Taking us through the story of four children from four very different societies allows us to see the differences in parenting, what it means to grow up, and how parenting styles differ drastically from culture to culture. The film uses no interviews, no narrators, just pure imagery a lot of which seems to have been shot by set up cameras and captures the moments naturally for almost all four subjects.
Bayar is a boy born to migrant goat herders in Mongolia and gives us a look into a society of the old and the new. While isolated and primitive by American standards the family has a few modern amenities and there way of life isn’t entirely foreign from ours. Bayar’s story brings a number of laughs and it’s most interesting element is watching how his older brother interacts with the young baby and the results are almost shocking at times. Bayar’s brother is quite the little devil and raises a lot of questions on what the nature of children is as he messes with his little bro and is clearly not happy with his presence.
Mari is from Tokyo and she lives a life rather similar to that of a child in America. Her story is the most uninteresting if you ask me but it is still engaging in a comparison to the perspective of childhood in our own society. Parenting is given its most screen time with Mari and watching the parents passively operate through the day and letting the baby be is something we aren’t used to seeing at such a young age. Mari also has one of the films funnier tantrums as well as she plays and finds sorrow in anything she tries to do.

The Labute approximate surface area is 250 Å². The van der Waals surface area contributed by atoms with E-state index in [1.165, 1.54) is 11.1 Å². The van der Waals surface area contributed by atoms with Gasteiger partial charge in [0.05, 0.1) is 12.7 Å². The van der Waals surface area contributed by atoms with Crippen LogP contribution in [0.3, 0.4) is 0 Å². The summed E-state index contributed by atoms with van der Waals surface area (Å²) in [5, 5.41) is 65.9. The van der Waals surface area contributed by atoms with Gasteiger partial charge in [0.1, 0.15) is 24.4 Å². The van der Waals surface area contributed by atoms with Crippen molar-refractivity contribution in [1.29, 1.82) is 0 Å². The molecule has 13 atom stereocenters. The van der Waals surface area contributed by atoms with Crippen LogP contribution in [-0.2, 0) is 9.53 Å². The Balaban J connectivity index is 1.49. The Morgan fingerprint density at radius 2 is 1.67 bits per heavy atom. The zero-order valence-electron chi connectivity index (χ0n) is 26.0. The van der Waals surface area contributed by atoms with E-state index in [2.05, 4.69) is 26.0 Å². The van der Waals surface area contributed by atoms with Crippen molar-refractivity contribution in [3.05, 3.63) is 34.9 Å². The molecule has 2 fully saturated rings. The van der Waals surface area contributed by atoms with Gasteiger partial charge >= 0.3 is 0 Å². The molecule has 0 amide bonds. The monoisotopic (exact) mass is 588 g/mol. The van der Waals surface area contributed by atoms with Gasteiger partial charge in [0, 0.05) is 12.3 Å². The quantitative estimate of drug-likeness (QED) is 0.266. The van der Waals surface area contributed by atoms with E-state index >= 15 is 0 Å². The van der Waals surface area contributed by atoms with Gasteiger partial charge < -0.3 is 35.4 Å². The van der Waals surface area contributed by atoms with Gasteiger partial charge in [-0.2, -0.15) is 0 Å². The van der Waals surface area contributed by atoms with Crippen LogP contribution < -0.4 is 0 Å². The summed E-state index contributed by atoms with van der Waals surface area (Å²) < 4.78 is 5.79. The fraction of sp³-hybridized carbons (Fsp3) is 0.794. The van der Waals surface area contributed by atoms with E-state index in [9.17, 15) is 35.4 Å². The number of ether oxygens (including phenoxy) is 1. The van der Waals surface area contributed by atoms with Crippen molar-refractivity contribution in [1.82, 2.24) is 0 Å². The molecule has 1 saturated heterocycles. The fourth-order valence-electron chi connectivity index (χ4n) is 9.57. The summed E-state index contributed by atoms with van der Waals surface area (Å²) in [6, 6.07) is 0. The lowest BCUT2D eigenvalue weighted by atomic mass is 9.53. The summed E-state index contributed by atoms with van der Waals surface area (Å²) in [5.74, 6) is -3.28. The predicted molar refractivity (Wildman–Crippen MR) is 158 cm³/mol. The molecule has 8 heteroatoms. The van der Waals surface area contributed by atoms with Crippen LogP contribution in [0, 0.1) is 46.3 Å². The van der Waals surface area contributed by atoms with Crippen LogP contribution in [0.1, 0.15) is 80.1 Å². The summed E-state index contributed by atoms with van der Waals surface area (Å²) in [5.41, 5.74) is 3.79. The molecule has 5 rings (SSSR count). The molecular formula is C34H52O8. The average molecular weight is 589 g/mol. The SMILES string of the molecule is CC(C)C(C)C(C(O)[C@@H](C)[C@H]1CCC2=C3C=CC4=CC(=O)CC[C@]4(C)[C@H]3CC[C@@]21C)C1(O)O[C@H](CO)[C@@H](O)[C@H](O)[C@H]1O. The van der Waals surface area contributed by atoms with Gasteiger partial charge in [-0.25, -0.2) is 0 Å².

Ponijao is our most contrasting baby as he is born into a tribe of Namibia and the only electronic device in the village is the camera filming them. He rolls around and plays in the dirt, walks around practically naked, and has no male role models outside his other boy aged brothers and friends. You will be baffled at some the things the mothers let him do and get into but it goes to show that the way we think you should raise a child isn’t the only way and a baby can prosper even in a primitive environment.
Lastly we have Hattie from the San Francisco Bay Area and even she gives us a bit of a view of childhood we don’t normally see as her parents are quite interesting in their parenting choices. Hattie’s story also seems the most unnatural of the four and seems rather controlled by the parents in that it is almost to perfect. There is only one incident or misstep in her story and it just felt so manufactured to me. The impression you get of the parents, who are suspicious also the only parents that appear in almost every scene with their kid, is that they don’t want to look bad or that they made mistakes and I feel like that goes completely against the purpose of the documentary. Hattie is quite cute and funny when she is on her own, providing the films best laugh actually, but I can’t help but conclude that her story was the most artificial.
In the end, Babies is a great idea that is executed fairly well. It could have been a bit leaner and I think a couple of interviews about the parent’s thoughts would have been interesting but it works without those still. I thought the stories outside Hattie’s were extremely real and genuine and made for an educating and illuminating experience I just wish I could say I felt the same about all of it. Either way, it is cute, has plenty of laughs, and you are bound to be enlightened to a way of life you have never seen before and that is what a good documentary should do; take us into a world we know little about and enlighten us along the way. I think Babies does this quite well most of the time.
Babies is a B-